- The Washington Times - Sunday, November 14, 2004

A survey of the incidence of disease among residents of Spring Valley is renewing questions about whether the Army’s chemical-weapons tests in the Northwest neighborhood during World War I led to later health problems.

The yearlong, unscientific survey by the Northwest Current, a weekly newspaper, collected health data from 345 Spring Valley households. It found 131 current or former residents with chronic — and sometimes rare and life-threatening — diseases.

Some residents say they believe their illnesses are linked directly to long-term exposure to chemicals that contaminated the soil or were buried after World War I ended in 1918.

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“I’m absolutely and totally convinced it came from the chemicals,” said Geza Teleki, 60, who lived in Spring Valley for most of the period 1974 to 2002 and five years ago developed diabetes, hypothyroidism, and kidney, colon and heart disease.

“You don’t have substantial portions of your internal organs fail within a period of five years if you haven’t been exposed to something,” said Mr. Teleki, who two years ago moved his family to Bethesda.

But Greg Beumel, a toxicologist whose criticisms of the Current’s methodology were cited by the newspaper, yesterday said its findings would be more meaningful if compared with those from a similar neighborhood.

The evidence does raise questions, he said.

“I think we need to see what would happen if a well-designed health study were conducted,” Mr. Beumel said in an interview with The Washington Times.

Mr. Teleki said his kidney failure occurred 10 months ago. His wife, Heather, 50, has a vision problem known as peripheral neuropathy. He said their son, Aidan, 9, has severe headaches and stomach pains.

Mr. Teleki went on dialysis treatment but says he has been rejected for kidney-donor lists because “so many other internal organs are failing.”

The Current’s survey found 160 cases of disease among the 131 current or former residents. The 56 different diseases included Parkinson’s, several types of cancer and blood disorders, among them forms of anemia, which lowers the number of red blood cells. Many were autoimmune disorders, which cause the body to attack itself.

“There’s definitely a higher incidence of illnesses, cancer and other blood-related illnesses in this area than you would find in a normal community of this sort,” said Curtis “Buff” Bohlen, 77, who has lived in Spring Valley with his wife, Janet, 75, since 1958.

Mrs. Bohlen, an avid gardener, discovered four years ago that she has a cancer known as non-Hodgkin’s lymphoma. Mr. Bohlen said the couple have no plans to leave the neighborhood before the Army Corps of Engineers finishes testing his property.

Spring Valley, comprising about 1,300 homes, is adjacent to Massachusetts Avenue north of American University.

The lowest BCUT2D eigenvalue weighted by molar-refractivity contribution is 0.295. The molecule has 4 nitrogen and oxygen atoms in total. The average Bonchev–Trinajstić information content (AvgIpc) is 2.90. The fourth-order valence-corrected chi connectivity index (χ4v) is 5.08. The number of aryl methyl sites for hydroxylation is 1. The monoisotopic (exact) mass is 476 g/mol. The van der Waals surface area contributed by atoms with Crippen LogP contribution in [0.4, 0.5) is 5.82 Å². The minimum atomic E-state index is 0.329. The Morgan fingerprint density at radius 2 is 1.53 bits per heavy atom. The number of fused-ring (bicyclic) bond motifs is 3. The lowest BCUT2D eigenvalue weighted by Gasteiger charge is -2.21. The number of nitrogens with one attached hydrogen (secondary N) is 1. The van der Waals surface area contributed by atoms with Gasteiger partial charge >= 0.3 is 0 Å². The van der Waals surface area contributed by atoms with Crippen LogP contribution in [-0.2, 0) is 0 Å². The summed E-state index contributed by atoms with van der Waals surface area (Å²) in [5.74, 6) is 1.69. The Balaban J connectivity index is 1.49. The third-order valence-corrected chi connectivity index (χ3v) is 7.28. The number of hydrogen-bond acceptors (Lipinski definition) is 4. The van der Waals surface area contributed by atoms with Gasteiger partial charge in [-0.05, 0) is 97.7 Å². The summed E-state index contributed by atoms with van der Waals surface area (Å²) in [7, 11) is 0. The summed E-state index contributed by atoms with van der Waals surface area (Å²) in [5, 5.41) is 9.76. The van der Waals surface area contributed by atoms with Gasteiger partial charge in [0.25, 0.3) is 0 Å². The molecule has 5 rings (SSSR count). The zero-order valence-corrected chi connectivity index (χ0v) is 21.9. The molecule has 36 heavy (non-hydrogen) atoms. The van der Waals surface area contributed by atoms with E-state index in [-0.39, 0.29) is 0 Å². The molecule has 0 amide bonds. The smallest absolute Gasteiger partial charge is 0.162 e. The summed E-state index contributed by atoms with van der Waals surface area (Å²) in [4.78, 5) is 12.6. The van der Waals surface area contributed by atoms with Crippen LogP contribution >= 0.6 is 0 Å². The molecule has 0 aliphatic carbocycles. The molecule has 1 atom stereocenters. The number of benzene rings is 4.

The Current’s extensive report includes three health experts who studied conditions there and cast doubt on the newspaper’s findings, which were inserted into Wednesday’s editions in a package of 11 articles and a two-page map.

In one article, Mr. Beumel and two other specialists challenge the survey. One criticism was that its unscientific methodology resulted in anecdotal, inconclusive findings.

Mr. Beumel, the toxicologist, requested a copy of a D.C. Health Department study comparing Spring Valley residents with those in Potomac. He also called for an expansive investigation by the federal Agency for Toxic Substances and Disease Registry.

Current reporter Charles Bermpohl, who researched and wrote the articles, agreed with those Spring Valley residents who say it is difficult to conclusively link the illnesses to chemicals buried more than 80 years ago.

Mr. Bermpohl, 62, a journalist for 35 years, said the evidence is circumstantial but compelling.

“There were no studies done like this, going out into the community and knocking on doors, or going out and talking to people,” Mr. Bermpohl said.

The Current’s report suggests the chemicals could have contributed to illnesses in the family of former President George H.W. Bush.

Mr. Bush and his wife, Barbara, lived in Spring Valley with son Marvin for five months in 1967. Mr. and Mrs. Bush both now have an autoimmune disorder of the thyroid known as Graves’ disease. Marvin Bush was diagnosed with colitis in 1986; doctors removed his colon.

A spokesman for the former president, who is 80, last week said the Bush family has no comment on the matter.

During World War I, the Army devoted 661 acres, 1,200 chemists and more than 600 technicians to its American University Experiment Station, a center for testing and developing chemical weapons such as chlorine, chloride, cyanide, Lewisite, mustard gas and ricin.

The Army was developing weapons to counter Germany’s. When the war ended, officials had assembled a large cache of weapons at the American University but had nowhere to put them. The Army shipped some chemicals to another testing site and buried others.

Camille Saum, 60, an interior designer, lived in the Spring Valley neighborhood until she was 20. She says her childhood was dominated by physical weakness and sickness.

Miss Saum said she developed a form of anemia at age 5 and now has renal stenosis and lupus. And she believes her learning disabilities, including dyslexia, are related to chemical exposure.

“The reason I’m upset with this is because I didn’t have a nice childhood,” Miss Saum said. “I was absolutely so embarrassed and humiliated because I was so stupid. Now I run a successful business. I was always just sort of sick, but nobody ever knew why.”

Joe Weber contributed to this report.

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